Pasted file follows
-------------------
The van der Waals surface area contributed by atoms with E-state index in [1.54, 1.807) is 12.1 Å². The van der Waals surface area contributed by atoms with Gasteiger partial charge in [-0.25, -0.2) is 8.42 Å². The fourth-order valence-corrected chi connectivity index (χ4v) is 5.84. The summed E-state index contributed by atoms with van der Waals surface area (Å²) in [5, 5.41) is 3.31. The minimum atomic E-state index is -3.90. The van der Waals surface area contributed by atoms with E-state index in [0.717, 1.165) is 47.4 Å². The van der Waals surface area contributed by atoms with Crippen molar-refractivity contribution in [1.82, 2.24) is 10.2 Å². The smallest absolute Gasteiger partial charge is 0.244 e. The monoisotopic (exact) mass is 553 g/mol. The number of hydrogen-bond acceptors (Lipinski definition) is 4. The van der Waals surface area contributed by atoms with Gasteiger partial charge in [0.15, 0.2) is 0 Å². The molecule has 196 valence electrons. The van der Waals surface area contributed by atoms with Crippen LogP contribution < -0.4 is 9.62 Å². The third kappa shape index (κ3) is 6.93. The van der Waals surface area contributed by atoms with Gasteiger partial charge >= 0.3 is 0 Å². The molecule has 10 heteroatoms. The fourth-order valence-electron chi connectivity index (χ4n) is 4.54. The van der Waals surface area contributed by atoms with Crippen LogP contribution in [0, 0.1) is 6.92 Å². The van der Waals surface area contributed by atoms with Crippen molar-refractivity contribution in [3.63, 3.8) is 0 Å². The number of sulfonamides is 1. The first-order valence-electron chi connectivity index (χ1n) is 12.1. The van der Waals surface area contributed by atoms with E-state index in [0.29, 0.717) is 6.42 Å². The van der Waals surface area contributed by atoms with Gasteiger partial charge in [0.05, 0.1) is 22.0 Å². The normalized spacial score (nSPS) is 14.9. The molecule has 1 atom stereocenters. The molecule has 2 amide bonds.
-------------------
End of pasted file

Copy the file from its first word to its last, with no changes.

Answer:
The van der Waals surface area contributed by atoms with E-state index in [1.54, 1.807) is 12.1 Å². The van der Waals surface area contributed by atoms with Gasteiger partial charge in [-0.25, -0.2) is 8.42 Å². The fourth-order valence-corrected chi connectivity index (χ4v) is 5.84. The summed E-state index contributed by atoms with van der Waals surface area (Å²) in [5, 5.41) is 3.31. The minimum atomic E-state index is -3.90. The van der Waals surface area contributed by atoms with E-state index in [0.717, 1.165) is 47.4 Å². The van der Waals surface area contributed by atoms with Crippen molar-refractivity contribution in [1.82, 2.24) is 10.2 Å². The smallest absolute Gasteiger partial charge is 0.244 e. The monoisotopic (exact) mass is 553 g/mol. The number of hydrogen-bond acceptors (Lipinski definition) is 4. The van der Waals surface area contributed by atoms with Gasteiger partial charge in [0.15, 0.2) is 0 Å². The molecule has 196 valence electrons. The van der Waals surface area contributed by atoms with Crippen LogP contribution < -0.4 is 9.62 Å². The third kappa shape index (κ3) is 6.93. The van der Waals surface area contributed by atoms with Gasteiger partial charge >= 0.3 is 0 Å². The molecule has 10 heteroatoms. The fourth-order valence-electron chi connectivity index (χ4n) is 4.54. The van der Waals surface area contributed by atoms with Crippen LogP contribution in [0, 0.1) is 6.92 Å². The van der Waals surface area contributed by atoms with Crippen molar-refractivity contribution in [3.63, 3.8) is 0 Å². The number of sulfonamides is 1. The first-order valence-electron chi connectivity index (χ1n) is 12.1. The van der Waals surface area contributed by atoms with E-state index in [0.29, 0.717) is 6.42 Å². The van der Waals surface area contributed by atoms with Gasteiger partial charge in [0.05, 0.1) is 22.0 Å². The normalized spacial score (nSPS) is 14.9. The molecule has 1 atom stereocenters. The molecule has 2 amide bonds.